To spread the economic benefits that construction projects generate more fairly across communities, government agencies reserve some public work for contractors owned or operated by traditionally disadvantaged groups.
Federal, state and even city and county agencies have special programs that give qualified minority- and woman-owned business enterprises (MWBEs) and other disadvantaged business enterprises (DBEs), such as service-disabled veterans, a chance to bid on and win certain construction projects ranging from small to mega. That is, if they are certified.
The Small Business Administration, for example, runs the 8(a) certification program, which is probably the most well-known among government contractors, but other letting agencies have renditions as well. Most certifying agencies require that a qualified business be owned by at least 51% minority or disadvantaged owners.
African Americans, Hispanics, Native Americans, Asian-Pacific and Subcontinent Asian Americans and women are presumed to be socially and economically disadvantaged, according to the federal government. Other individuals can also qualify as socially and economically disadvantaged on a case-by-case basis.
But while certification provides some opportunities, it doesn’t mean that MWBEs and DBEs get to skip over all the hard work that goes into building a business. “That's not the way it works,” said Dan Moncrief III, CEO and chairman of certified minority commercial contractor McDaniel’s Construction Corp. in Columbus, Ohio, and president of the National Association of Minority Contractors.
“You have to work harder than you've ever worked and stay up later than you've ever stayed up to get your first job,” he said.” And once you get a first job, it may be a long time before you get the second one. So, it's a constant grind. If you don't have the fortitude for it, you might want to do something else.”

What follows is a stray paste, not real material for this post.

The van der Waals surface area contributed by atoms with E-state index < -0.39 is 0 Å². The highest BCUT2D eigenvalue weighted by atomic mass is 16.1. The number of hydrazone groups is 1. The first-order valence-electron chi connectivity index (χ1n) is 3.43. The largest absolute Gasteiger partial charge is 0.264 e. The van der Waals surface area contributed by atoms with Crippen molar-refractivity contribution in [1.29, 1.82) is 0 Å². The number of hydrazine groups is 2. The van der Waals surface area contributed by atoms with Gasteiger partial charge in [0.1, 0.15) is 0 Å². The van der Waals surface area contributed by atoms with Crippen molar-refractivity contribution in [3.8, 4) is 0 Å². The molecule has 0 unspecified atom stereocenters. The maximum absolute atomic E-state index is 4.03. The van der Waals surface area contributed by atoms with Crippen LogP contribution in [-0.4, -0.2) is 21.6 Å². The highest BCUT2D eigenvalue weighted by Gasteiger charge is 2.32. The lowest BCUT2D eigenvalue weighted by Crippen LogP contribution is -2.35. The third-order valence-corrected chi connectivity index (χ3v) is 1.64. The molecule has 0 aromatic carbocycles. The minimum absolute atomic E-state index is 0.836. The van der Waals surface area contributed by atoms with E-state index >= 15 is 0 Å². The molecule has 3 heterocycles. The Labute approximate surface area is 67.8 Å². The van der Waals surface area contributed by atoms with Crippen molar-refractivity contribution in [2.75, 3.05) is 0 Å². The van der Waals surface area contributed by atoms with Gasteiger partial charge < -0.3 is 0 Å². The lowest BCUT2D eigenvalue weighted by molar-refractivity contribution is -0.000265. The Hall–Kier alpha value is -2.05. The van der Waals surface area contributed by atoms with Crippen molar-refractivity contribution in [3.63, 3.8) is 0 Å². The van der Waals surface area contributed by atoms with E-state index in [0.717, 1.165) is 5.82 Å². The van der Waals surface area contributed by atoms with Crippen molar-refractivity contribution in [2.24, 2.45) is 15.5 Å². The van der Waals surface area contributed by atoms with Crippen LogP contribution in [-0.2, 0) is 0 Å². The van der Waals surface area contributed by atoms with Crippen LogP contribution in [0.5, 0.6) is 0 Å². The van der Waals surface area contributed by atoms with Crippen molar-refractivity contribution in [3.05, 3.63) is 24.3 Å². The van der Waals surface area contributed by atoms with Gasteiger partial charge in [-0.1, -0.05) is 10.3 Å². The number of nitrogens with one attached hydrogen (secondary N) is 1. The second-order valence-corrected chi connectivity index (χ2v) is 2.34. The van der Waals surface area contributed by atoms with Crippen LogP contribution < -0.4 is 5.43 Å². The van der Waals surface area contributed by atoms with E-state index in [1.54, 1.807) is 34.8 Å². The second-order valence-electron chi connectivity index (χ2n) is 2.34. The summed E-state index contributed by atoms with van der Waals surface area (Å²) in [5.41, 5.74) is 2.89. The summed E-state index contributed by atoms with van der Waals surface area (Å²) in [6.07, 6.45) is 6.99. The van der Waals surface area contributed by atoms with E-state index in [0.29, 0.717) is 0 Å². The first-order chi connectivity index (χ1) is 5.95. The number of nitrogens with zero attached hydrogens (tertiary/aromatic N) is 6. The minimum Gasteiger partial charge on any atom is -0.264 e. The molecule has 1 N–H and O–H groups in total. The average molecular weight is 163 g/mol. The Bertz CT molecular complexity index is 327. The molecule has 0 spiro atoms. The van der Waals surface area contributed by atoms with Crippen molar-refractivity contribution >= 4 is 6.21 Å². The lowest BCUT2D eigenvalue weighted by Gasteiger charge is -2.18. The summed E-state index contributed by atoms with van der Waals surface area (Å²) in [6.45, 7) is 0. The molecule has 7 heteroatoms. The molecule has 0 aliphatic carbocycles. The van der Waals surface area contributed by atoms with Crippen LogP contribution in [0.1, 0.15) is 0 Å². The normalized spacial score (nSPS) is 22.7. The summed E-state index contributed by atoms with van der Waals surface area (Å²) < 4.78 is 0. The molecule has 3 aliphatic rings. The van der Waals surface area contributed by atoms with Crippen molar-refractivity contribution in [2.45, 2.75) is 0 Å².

With the many agencies, certifications, programs and regulations in the mix, some smaller disadvantaged contractors may be confused about where to start to how to reap the benefits available to them.
And for those contractors starting out with less capital and fewer resources than their larger MWBE and DBE counterparts have, the road to success might be a little tougher — and longer — but there are strategies that can help them be more competitive.
There are many benefits that come from developing personal relationships with project decision-makers, such as staff in public contracting offices, officials who award contracts and larger construction firms. "At the end of the day, if you don't build a relationship, you don't grow," said Derek Mateos, president and CEO of Tampa, Florida-based Matcon Construction Services Inc. "It's that simple."
Attend pre-bid meetings, get to know purchasing managers, be a visible presence at public agency board meetings and hearings and show up at trade shows or special MWBE and DBE functions, he continued. These are all ways that contractors can stand out and show they are interested in what's going on at the various contracting agencies and that they are willing to take on work.
While a solid personal relationship won’t let a contractor leapfrog past procurement rules, it can come in handy when agency officers or facilities managers can use their discretion in awarding projects. Sometimes some of these jobs are under a certain cost threshold, Mateos said, and are awarded to the firm deemed most qualified rather than the lowest bidder.
The contractor that has spent time building up a level of trust, in those instances, likely will have an edge.
Take part in programs
Agencies that certify MWBEs and DBEs will also sometimes provide opportunities that can help boost their industry knowledge and help them make connections that can lead to new work. Some even offer access to direct financial assistance with subsidized bonding and access to capital, according to attorney Elizabeth Marchionni with Kaufman Dolowich Voluck LLP in New York.
The goal of these initiatives is to help small MWBEs and DBEs develop and grow by pairing them with more experienced contractors. The SBA and other agencies even promote joint ventures between the two so that the smaller firms can get on-the-job experience from pre-bid to closeout. At the very least, the mentor makes itself available to answer questions and give advice.
Many of these same agencies, Marchionni said, offer additional educational programs that teach new MWBE and DBE contractors about the many aspects of running a construction business and sponsor matchmaking events that introduce them to suppliers and potential customers.